Piata Mare

more than a year ago
Few Old Town squares in Europe - let alone Romania - have been given the love, care and cold hard cash that Sibiu’s Piata Mare has benefited from over the past few years. Always a handsome square famed for its imposing tower and wonderful old houses, every building in the square is a protected, historic monument.

The square is not, however, where Sibiu began. The first market square in the city was in fact around the corner in Piata Huet. Yet by the end of the 15th century, Piata Mare (or Grosse Ring, as its Saxon inhabitants called it) was very much the centre of Sibiu, hosting markets, public meetings and - often - executions.

A walk around the square should probably begin at its - and old Sibiu’s - dominating feature: the Turnul Sfatului, or Council Tower. The symbol of the city, the tower was built during the late 13th century (no two historians agree on one set of exact dates) to protect an entrance to the building next door, which until the late 1490s was Sibiu’s Town Hall. The tower is open to visitors (10:00-20:00), and you can climb its steep steps to admire both the view of the city from the top, as well as the inner workings of the tower's clock on the way back down.

The bright yellow house next door, which possesses the enviable address of Piata Mare 1, dates from around 1650 and today hosts the La Turn restaurant, something of a Sibiu legend. In front of the building is a statue of Gheorghe Lazar, the son of peasants from nearby Avrig who was adopted by Samuel Brukenthal and who would go on in later life to found the first Romanian-language school in Bucharest. The fine green building behind Lazar is one of the square’s later constructions, a teaching and boarding house for would-be Roman-Catholic priests. It was built in the 1720s on the site of what had been the town’s tanners’ workshop.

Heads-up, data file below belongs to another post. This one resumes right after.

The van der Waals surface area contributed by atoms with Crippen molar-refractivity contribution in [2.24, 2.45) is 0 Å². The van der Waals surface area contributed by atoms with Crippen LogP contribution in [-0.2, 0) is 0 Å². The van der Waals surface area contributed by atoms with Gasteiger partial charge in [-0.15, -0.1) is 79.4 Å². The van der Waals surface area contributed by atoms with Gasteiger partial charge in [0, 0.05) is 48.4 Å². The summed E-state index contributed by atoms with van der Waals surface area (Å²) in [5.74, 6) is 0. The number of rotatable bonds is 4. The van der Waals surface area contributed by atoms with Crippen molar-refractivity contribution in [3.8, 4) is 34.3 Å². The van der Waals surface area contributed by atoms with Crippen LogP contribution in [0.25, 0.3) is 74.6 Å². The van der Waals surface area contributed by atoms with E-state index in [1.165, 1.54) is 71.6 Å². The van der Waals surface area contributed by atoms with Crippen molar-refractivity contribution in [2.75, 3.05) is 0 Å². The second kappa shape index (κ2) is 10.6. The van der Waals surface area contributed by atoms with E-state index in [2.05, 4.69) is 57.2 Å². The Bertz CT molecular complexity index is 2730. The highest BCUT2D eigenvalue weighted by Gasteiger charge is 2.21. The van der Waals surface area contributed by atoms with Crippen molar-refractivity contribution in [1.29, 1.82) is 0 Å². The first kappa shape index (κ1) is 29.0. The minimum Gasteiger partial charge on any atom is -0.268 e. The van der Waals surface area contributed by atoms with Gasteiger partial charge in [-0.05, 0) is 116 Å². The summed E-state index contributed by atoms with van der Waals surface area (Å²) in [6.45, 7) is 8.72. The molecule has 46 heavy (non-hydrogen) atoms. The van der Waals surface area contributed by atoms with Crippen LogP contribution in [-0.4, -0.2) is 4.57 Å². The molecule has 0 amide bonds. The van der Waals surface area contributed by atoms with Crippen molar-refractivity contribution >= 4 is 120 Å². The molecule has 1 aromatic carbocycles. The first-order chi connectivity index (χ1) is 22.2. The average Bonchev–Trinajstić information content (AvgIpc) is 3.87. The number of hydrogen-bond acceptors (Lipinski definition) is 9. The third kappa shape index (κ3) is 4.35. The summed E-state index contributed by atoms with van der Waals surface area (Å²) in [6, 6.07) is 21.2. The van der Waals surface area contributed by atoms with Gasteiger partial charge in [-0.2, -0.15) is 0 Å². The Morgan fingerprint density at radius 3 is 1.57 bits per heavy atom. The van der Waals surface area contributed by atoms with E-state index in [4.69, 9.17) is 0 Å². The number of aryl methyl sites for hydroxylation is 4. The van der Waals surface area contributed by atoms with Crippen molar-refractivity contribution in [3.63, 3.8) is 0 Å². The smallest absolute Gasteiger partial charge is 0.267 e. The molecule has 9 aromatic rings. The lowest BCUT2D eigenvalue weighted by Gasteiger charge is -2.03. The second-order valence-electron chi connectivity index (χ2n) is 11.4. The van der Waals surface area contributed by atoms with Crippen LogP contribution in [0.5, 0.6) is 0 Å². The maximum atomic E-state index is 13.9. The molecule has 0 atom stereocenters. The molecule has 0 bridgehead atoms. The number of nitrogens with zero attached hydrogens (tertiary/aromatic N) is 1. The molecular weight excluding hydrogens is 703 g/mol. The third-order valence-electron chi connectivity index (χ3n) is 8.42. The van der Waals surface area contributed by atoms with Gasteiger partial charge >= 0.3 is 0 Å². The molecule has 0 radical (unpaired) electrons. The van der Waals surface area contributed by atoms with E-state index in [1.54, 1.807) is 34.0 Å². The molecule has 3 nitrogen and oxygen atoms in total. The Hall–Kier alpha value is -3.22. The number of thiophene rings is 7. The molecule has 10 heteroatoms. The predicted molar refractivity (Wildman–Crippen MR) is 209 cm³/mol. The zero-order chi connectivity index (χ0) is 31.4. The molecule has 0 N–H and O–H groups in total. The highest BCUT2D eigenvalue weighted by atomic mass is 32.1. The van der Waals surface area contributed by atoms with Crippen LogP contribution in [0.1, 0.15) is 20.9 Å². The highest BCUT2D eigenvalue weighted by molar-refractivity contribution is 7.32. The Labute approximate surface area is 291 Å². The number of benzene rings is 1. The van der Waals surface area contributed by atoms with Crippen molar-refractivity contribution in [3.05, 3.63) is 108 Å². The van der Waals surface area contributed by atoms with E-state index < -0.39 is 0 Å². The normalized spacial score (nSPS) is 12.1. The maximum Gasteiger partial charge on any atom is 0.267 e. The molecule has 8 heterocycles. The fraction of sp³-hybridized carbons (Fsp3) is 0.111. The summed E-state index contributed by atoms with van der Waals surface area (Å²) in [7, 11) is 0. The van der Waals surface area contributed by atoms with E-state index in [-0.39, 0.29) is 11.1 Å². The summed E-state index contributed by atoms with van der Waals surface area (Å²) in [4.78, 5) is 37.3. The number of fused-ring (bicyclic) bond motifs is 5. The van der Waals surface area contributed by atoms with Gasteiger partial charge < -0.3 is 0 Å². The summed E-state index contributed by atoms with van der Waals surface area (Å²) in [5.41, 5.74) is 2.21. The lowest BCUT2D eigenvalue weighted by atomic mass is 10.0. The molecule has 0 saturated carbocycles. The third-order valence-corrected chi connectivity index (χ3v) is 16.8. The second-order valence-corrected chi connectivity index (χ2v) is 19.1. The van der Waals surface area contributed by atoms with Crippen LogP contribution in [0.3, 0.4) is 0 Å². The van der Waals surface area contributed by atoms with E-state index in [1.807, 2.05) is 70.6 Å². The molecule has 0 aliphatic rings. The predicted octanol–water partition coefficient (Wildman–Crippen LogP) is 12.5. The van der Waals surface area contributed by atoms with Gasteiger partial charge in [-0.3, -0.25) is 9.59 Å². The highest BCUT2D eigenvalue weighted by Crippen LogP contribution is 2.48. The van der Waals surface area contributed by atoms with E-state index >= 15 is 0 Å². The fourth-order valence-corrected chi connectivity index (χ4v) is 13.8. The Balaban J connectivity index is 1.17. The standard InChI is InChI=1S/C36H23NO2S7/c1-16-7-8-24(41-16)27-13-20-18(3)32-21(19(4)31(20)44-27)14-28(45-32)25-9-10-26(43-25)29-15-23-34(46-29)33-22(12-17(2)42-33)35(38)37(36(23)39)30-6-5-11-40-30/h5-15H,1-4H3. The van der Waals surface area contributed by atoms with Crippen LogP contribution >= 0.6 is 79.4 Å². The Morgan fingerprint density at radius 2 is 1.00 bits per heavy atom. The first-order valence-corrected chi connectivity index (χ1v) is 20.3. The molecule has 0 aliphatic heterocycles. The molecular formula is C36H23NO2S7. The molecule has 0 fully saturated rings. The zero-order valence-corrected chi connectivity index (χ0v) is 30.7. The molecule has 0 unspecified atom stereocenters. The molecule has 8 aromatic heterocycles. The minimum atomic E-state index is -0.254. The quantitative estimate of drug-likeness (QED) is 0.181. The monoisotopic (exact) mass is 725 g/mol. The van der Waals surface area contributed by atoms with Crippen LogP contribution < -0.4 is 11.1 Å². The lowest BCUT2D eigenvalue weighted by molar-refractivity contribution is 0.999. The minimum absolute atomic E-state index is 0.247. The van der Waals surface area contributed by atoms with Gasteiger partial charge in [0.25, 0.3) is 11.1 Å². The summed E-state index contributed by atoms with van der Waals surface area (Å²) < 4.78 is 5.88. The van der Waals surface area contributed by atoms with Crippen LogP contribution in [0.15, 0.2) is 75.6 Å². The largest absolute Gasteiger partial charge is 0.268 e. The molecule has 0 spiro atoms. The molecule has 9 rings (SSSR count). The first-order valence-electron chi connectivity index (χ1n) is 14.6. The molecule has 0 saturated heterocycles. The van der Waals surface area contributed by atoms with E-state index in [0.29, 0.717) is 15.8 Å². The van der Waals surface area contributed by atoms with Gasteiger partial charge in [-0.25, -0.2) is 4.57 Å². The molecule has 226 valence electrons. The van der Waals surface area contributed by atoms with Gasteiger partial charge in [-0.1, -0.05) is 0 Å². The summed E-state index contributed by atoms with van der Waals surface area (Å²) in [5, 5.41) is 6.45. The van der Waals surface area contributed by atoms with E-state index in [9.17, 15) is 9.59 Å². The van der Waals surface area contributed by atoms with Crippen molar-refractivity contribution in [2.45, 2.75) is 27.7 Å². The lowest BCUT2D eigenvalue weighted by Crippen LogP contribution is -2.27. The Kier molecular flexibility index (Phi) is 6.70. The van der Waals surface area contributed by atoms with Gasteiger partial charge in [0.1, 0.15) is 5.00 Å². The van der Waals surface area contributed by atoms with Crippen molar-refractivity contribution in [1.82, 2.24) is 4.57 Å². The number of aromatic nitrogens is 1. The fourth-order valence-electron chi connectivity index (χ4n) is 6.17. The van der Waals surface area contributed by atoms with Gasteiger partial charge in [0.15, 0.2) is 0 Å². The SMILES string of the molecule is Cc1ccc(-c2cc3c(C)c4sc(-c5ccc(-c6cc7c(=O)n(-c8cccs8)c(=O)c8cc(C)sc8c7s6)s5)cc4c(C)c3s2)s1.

Piata Mare’s elegant baroque Catholic church was opened in 1733, although the tower was not completed until a decade later. It’s worth taking a look inside to admire the magnificent Viennese organ, installed in the 1860s.

The newest building in Piata Mare is the former bank that today plays host to the Town Hall. It was built in an eclectic, highly decorative style in 1900 and the city’s main Tourist Information Centre can be found on the ground floor.

The Brukenthal Palace, today the Brukenthal Museum, was built in the late 1700s, a century after the blue house next door (a house which is known, unsurprisingly as the Casa Albastra: Blue House). It too hosts part of the Brukenthal collection and forms part of the museum. A run of smaller houses from the 19th century (one of which contains the best ice cream parlour in Sibiu) completes the western side of the square.

Having been the home for more than a century (until 1904) to the High Command of Hapsburg forces in Romania, it’s no surprise that the splendid house on the next corner of Piata Mare is known as the Casa Generalilor (The Generals’ House). The house was built in the 15th century, the passageway in the middle (which leads through to Strada Arhivelor - which is itself worth a quick look) being added later. For many people, the charming Casa Hecht next door (first built in the 1450s but given a neo-renaissance makeover many centuries later) is their favourite on the square. We will let you make your own mind up. The Casa Haller two houses along (with the lovely Haller Cafe on the ground floor) is named for its one-time owner, Petrus Haller, a Hungarian businessman who made his money from mining and construction the these parts. Note how its Romanesque portal is somewhat oversized, as if it really wants to be part of the big neo-classical house at the end of the terrace: a church property from 1802 known as the Casa Filek.

Opposite, the Casa Lutsch is the only other house on Piata Mare to boast a balcony, while - after walking past a couple of cafes, you will come to the last great house on the square, the Casa Weidner, built in the 1570s and today one of the most elegant hotels in Sibiu.


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